“Whoa, hold on,” you say, “I’m a craft brewer. What does the FDA have to do with me?” Well, that’s a good question. As a brewer you are already familiar with your state liquor agency and the Tobacco, Tax and Trade Bureau (TTB), but what you probably don’t realize is that the Food and Drug Administration (FDA) also regulates your operations. With the increased focus on food safety, and additional regulations under the Food Safety Modernization Act (FSMA), it is only a matter of time until FDA comes knocking on your door.
“Okay, you’ve got my attention,” you respond. “So what part of my business does the FDA regulate?” Glad you asked. The FDA has jurisdiction over many aspects of your business, including both the inputs to and outputs of your operation. Below are just some examples:
Just like food manufacturers, breweries are required to register as a food facility with the FDA and renew their registration every two years. This registration requirement applies regardless of whether you brew domestically or overseas (i.e., import beer into U.S.A.).
Beer that contains both malted barley and hops are subject to TTB labeling regulations; however, beer that doesn’t contain both malted barley and hops (i.e., rice or wheat beer) are subject to FDA labeling regulations. These regulations require additional disclosures, including: ingredients (such as spices, flavorings, colorings, chemical preservatives); allergens, such as wheat; and nutritional facts (think of that dreaded word “calories”), of course unless it meets certain exemptions.
Good Manufacturing Practices (GMPs):
Federal regulations have established GMPs for the manufacturing, packing or holding of human food, which includes several of the steps in the beer-making process. Storing and holding grains and other food products for processing and beer for shipment is also subject to regulation. In order to comply with these regulations your operations need to be sanitary, you must perform an analysis of your operations to address any potential hazards, and implement GMPs to minimize such hazards.
Reporting and Record-keeping:
Food safety continues to be a primary concern of FDA and new regulations under FSMA. To ensure your brewery remains compliant you must keep records of the immediate sources of food and the immediate recipients of products you sell. In the event of food safety incident, such as the release of an adulterated product from a production, bottling or manufacturing facility, FDA may require the release be reported. These record will assist brewers and FDA in identifying the sources and recipients of the adulterated products.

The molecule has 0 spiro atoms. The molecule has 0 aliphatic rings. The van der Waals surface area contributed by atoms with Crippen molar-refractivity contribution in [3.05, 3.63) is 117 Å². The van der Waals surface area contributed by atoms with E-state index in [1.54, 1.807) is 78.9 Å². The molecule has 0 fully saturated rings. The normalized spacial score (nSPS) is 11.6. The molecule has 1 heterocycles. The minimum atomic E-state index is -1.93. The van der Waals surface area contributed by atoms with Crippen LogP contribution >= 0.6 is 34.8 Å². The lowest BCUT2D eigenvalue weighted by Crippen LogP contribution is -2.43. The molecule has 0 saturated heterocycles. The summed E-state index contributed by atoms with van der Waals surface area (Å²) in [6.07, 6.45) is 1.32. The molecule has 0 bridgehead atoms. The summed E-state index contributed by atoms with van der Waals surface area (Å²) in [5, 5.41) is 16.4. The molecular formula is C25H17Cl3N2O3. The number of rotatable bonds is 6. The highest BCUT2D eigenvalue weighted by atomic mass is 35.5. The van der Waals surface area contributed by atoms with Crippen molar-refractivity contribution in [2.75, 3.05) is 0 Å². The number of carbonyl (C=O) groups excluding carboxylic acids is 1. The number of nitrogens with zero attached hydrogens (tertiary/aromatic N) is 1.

Bulk sales of foods and processing byproducts, such as spent grain for animal feed, are subject to FDA regulation. Brewers already implementing human food safety requirements would not need to implement additional preventive controls or GMPs for animal food, except to prevent physical and chemical contamination. This requirement applies even if you’re donating the byproducts for use in animal food.
Food Service and Sales:
In addition to selling beer, do you serve food or sell packaged food products, such as olive oils, cheese, meats or other snacks, in your tasting room or brewpub? Food products served or sold on premise may be subject to federal, as well as state or local, regulations. While exemptions that may apply, you should make sure you stay in compliance with the law.
Under the rules promulgated under FSMA, the FDA is obligated to inspect every brewery in this country over the next several years. This means the FDA can observe your manufacturing processes, inspect your facilities and every aspect of your operation. They also can review your records and take photograph your operations. You should be prepared for any kind of surprise inspection. Also, if the facility fails to meet compliance standards on the first visit to your brewery, FDA will reinspect at a later date and you will be charged at a rate of $221/hour.
As you can see, the FDA has quite a bit of regulatory oversight over your brewery. But it’s not too late to take action to ensure your brewery is compliance, as many of the food safety rules under FSMA have yet to take effect. If your brewery is unsure whether it is in compliance with, or need assistance in adapting your brewery to meet, FDA regulations please contact our attorneys at Morsel Law.